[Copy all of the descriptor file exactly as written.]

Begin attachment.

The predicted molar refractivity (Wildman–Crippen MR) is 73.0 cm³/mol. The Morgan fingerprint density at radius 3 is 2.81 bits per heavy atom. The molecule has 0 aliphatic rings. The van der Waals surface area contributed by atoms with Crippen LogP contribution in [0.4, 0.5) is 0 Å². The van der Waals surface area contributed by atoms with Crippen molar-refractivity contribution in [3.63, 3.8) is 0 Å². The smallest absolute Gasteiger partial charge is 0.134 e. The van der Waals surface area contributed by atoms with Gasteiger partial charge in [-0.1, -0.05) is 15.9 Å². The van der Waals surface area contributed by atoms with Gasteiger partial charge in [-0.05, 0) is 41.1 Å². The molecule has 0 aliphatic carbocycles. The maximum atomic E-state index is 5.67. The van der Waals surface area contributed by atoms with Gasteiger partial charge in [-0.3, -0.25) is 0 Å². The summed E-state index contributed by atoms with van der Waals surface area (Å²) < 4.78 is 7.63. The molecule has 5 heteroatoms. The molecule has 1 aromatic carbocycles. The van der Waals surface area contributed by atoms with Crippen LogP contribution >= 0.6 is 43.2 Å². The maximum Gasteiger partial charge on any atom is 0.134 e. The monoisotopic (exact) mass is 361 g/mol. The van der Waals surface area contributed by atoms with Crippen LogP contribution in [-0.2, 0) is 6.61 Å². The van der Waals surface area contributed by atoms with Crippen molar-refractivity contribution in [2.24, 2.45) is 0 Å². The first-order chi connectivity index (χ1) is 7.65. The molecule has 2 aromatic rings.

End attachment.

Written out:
The predicted molar refractivity (Wildman–Crippen MR) is 73.0 cm³/mol. The Morgan fingerprint density at radius 3 is 2.81 bits per heavy atom. The molecule has 0 aliphatic rings. The van der Waals surface area contributed by atoms with Crippen LogP contribution in [0.4, 0.5) is 0 Å². The van der Waals surface area contributed by atoms with Crippen molar-refractivity contribution in [3.63, 3.8) is 0 Å². The smallest absolute Gasteiger partial charge is 0.134 e. The van der Waals surface area contributed by atoms with Gasteiger partial charge in [-0.1, -0.05) is 15.9 Å². The van der Waals surface area contributed by atoms with Gasteiger partial charge in [-0.05, 0) is 41.1 Å². The molecule has 0 aliphatic carbocycles. The maximum atomic E-state index is 5.67. The van der Waals surface area contributed by atoms with Gasteiger partial charge in [-0.3, -0.25) is 0 Å². The summed E-state index contributed by atoms with van der Waals surface area (Å²) < 4.78 is 7.63. The molecule has 5 heteroatoms. The molecule has 1 aromatic carbocycles. The van der Waals surface area contributed by atoms with Crippen LogP contribution >= 0.6 is 43.2 Å². The maximum Gasteiger partial charge on any atom is 0.134 e. The monoisotopic (exact) mass is 361 g/mol. The van der Waals surface area contributed by atoms with Crippen LogP contribution in [-0.2, 0) is 6.61 Å². The van der Waals surface area contributed by atoms with Crippen molar-refractivity contribution in [2.24, 2.45) is 0 Å². The first-order chi connectivity index (χ1) is 7.65. The molecule has 2 aromatic rings.